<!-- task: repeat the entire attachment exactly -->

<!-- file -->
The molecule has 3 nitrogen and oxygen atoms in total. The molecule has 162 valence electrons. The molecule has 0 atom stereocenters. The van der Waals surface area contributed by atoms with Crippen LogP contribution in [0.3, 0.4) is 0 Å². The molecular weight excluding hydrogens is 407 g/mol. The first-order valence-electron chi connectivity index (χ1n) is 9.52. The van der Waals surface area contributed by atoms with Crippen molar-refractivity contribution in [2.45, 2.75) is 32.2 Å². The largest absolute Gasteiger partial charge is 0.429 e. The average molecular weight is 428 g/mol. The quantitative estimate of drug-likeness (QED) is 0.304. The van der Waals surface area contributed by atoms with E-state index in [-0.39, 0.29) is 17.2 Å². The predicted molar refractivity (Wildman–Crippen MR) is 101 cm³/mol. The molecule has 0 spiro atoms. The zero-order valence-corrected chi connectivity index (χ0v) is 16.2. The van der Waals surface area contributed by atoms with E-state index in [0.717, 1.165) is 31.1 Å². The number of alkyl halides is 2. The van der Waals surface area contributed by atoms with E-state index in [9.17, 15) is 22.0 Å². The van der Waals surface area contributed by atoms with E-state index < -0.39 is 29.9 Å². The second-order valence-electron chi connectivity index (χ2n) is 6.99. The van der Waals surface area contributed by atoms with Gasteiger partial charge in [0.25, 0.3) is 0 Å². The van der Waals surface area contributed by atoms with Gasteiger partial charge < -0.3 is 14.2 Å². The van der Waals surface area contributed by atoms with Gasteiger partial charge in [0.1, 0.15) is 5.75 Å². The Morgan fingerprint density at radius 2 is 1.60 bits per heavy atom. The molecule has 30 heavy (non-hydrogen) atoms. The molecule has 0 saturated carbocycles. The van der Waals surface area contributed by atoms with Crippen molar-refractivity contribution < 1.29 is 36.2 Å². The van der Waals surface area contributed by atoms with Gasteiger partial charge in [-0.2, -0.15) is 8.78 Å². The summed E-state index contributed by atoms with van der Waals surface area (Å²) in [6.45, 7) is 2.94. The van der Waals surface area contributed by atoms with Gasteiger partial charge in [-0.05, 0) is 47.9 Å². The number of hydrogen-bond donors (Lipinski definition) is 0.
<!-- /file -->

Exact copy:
The molecule has 3 nitrogen and oxygen atoms in total. The molecule has 162 valence electrons. The molecule has 0 atom stereocenters. The van der Waals surface area contributed by atoms with Crippen LogP contribution in [0.3, 0.4) is 0 Å². The molecular weight excluding hydrogens is 407 g/mol. The first-order valence-electron chi connectivity index (χ1n) is 9.52. The van der Waals surface area contributed by atoms with Crippen molar-refractivity contribution in [2.45, 2.75) is 32.2 Å². The largest absolute Gasteiger partial charge is 0.429 e. The average molecular weight is 428 g/mol. The quantitative estimate of drug-likeness (QED) is 0.304. The van der Waals surface area contributed by atoms with E-state index in [-0.39, 0.29) is 17.2 Å². The predicted molar refractivity (Wildman–Crippen MR) is 101 cm³/mol. The molecule has 0 spiro atoms. The zero-order valence-corrected chi connectivity index (χ0v) is 16.2. The van der Waals surface area contributed by atoms with E-state index in [0.717, 1.165) is 31.1 Å². The number of alkyl halides is 2. The van der Waals surface area contributed by atoms with E-state index in [9.17, 15) is 22.0 Å². The van der Waals surface area contributed by atoms with E-state index < -0.39 is 29.9 Å². The second-order valence-electron chi connectivity index (χ2n) is 6.99. The van der Waals surface area contributed by atoms with Gasteiger partial charge in [0.25, 0.3) is 0 Å². The van der Waals surface area contributed by atoms with Gasteiger partial charge < -0.3 is 14.2 Å². The van der Waals surface area contributed by atoms with Gasteiger partial charge in [0.1, 0.15) is 5.75 Å². The Morgan fingerprint density at radius 2 is 1.60 bits per heavy atom. The molecule has 30 heavy (non-hydrogen) atoms. The molecule has 0 saturated carbocycles. The van der Waals surface area contributed by atoms with Crippen molar-refractivity contribution < 1.29 is 36.2 Å². The van der Waals surface area contributed by atoms with Gasteiger partial charge in [-0.2, -0.15) is 8.78 Å². The summed E-state index contributed by atoms with van der Waals surface area (Å²) in [6.45, 7) is 2.94. The van der Waals surface area contributed by atoms with Gasteiger partial charge in [-0.05, 0) is 47.9 Å². The number of hydrogen-bond donors (Lipinski definition) is 0.